The other big problem for Biden is a practical one. He has to prioritise controlling Covid-19, effectively putting into action Trump’s slogan ‘America First’, and will have to spend billions on the manufacture of vaccines.

As he does this both Xi and President Vladimir Putin are urging immediate action to make vaccinations more global, lending support to the WHO’s contention that some Western countries are acting selfishly. Putin also told the Davos meeting that growing economic inequality could spark conflict “unpredictably and uncontrollably”.

A nasty spat has already erupted between Germany and Britain, after AstraZeneca, the producers of the Oxford vaccine, said it could not fulfil contracted supplies to Germany. This led the European Union to threaten to curtail exports of the Pfizer vaccine to the United Kingdom. By mid-week, Britain had vaccinated 10% of its adult population compared with only 2% of EU citizens.

It is widely anticipated that Europe will be the primary focus of Biden’s new foreign policy. However, although his election was warmly welcomed in Brussels, Berlin and Paris, restoration of Transatlantic unity will not be a ‘slam dunk’.

Angela Merkel is playing down the idea of Biden restoring American leadership in the world, suggesting there are significant differences to resolve, including the long-standing dispute between the US and the EU over corporate tax avoidance and that governments, not Silicon Valley behemoths, should regulate social media. She welcomes the Biden-Putin agreement to extend the Strategic Arms Treaty by five years.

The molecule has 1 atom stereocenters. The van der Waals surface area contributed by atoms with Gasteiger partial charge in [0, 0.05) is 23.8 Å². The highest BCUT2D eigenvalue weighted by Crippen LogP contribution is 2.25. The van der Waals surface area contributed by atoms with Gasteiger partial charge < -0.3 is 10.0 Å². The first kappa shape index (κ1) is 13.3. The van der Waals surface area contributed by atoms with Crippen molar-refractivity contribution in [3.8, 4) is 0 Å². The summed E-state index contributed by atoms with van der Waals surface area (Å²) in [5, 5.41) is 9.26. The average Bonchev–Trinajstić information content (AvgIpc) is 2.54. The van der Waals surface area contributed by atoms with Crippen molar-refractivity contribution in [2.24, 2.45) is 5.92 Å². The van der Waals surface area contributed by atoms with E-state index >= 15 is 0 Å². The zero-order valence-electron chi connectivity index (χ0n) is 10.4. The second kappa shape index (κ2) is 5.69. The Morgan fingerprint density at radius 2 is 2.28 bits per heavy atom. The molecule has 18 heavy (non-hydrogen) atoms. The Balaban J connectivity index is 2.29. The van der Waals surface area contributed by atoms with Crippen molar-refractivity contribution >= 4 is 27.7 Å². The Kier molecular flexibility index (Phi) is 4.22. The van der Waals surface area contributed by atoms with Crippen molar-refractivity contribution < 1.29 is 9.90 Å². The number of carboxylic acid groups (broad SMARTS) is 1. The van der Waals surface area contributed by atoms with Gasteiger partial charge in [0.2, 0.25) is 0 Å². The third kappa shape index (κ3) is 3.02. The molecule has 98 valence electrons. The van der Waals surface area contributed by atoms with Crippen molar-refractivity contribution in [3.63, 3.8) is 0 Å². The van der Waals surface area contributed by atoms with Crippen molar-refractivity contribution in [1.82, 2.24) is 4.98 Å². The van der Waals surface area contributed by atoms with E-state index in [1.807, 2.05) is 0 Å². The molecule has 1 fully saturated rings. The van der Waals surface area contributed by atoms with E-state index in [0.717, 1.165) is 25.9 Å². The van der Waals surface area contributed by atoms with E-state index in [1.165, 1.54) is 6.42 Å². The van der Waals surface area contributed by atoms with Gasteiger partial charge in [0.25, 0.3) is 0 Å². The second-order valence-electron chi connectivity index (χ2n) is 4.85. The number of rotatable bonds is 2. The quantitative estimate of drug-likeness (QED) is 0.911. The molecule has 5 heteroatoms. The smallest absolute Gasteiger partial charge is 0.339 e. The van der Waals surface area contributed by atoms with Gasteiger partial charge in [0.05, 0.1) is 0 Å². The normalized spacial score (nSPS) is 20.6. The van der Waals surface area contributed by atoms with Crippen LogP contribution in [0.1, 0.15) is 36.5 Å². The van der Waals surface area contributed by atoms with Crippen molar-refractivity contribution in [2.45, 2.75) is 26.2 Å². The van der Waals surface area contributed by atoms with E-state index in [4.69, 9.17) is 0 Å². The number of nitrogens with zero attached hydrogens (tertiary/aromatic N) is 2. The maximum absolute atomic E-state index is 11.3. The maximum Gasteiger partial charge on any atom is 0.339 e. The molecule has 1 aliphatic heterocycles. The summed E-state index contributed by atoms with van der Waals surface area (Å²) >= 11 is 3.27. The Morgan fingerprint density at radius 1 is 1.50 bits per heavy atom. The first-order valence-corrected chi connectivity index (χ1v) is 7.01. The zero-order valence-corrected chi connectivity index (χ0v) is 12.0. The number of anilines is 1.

Merkel was not in favour of abandoning the Nordstream 2 gas project, or sanctions in general. When the EU backed US sanctions over Russian encroachment on Ukraine, retaliation by the Kremlin cost the bloc hundreds of millions in lost food exports.

Biden inherits, as the Foreign Affairs note says, a long-standing US grand strategy that is so systemically broken that no tonal adjustment can fix. “In seeking to rescue American diplomacy he will find, if he takes a hard look, that the burdens of primacy contradict his own goals.”